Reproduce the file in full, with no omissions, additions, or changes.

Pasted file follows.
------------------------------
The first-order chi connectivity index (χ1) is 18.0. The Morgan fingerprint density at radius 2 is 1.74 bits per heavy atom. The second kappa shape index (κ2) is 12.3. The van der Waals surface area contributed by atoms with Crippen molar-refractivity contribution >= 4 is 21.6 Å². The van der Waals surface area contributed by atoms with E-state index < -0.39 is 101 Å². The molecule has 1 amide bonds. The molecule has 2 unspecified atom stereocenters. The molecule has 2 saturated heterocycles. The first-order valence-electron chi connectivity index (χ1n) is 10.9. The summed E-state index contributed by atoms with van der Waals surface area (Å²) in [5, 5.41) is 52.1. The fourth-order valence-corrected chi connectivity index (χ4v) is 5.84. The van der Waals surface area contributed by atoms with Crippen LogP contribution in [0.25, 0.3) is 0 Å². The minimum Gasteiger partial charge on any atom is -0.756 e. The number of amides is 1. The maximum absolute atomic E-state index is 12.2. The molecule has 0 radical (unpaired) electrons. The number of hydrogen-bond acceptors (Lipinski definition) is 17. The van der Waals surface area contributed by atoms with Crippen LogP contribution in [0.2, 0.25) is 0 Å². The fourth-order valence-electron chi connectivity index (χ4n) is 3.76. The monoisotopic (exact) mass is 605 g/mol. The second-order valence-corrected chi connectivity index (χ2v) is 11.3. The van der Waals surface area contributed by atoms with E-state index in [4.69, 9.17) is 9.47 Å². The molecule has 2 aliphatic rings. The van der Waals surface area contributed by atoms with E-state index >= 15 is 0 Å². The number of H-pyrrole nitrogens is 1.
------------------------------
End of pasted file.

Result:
The first-order chi connectivity index (χ1) is 18.0. The Morgan fingerprint density at radius 2 is 1.74 bits per heavy atom. The second kappa shape index (κ2) is 12.3. The van der Waals surface area contributed by atoms with Crippen molar-refractivity contribution >= 4 is 21.6 Å². The van der Waals surface area contributed by atoms with E-state index < -0.39 is 101 Å². The molecule has 1 amide bonds. The molecule has 2 unspecified atom stereocenters. The molecule has 2 saturated heterocycles. The first-order valence-electron chi connectivity index (χ1n) is 10.9. The summed E-state index contributed by atoms with van der Waals surface area (Å²) in [5, 5.41) is 52.1. The fourth-order valence-corrected chi connectivity index (χ4v) is 5.84. The van der Waals surface area contributed by atoms with Crippen LogP contribution in [0.25, 0.3) is 0 Å². The minimum Gasteiger partial charge on any atom is -0.756 e. The number of amides is 1. The maximum absolute atomic E-state index is 12.2. The molecule has 0 radical (unpaired) electrons. The number of hydrogen-bond acceptors (Lipinski definition) is 17. The van der Waals surface area contributed by atoms with Crippen LogP contribution in [0.2, 0.25) is 0 Å². The fourth-order valence-electron chi connectivity index (χ4n) is 3.76. The monoisotopic (exact) mass is 605 g/mol. The second-order valence-corrected chi connectivity index (χ2v) is 11.3. The van der Waals surface area contributed by atoms with E-state index in [4.69, 9.17) is 9.47 Å². The molecule has 2 aliphatic rings. The van der Waals surface area contributed by atoms with E-state index >= 15 is 0 Å². The number of H-pyrrole nitrogens is 1.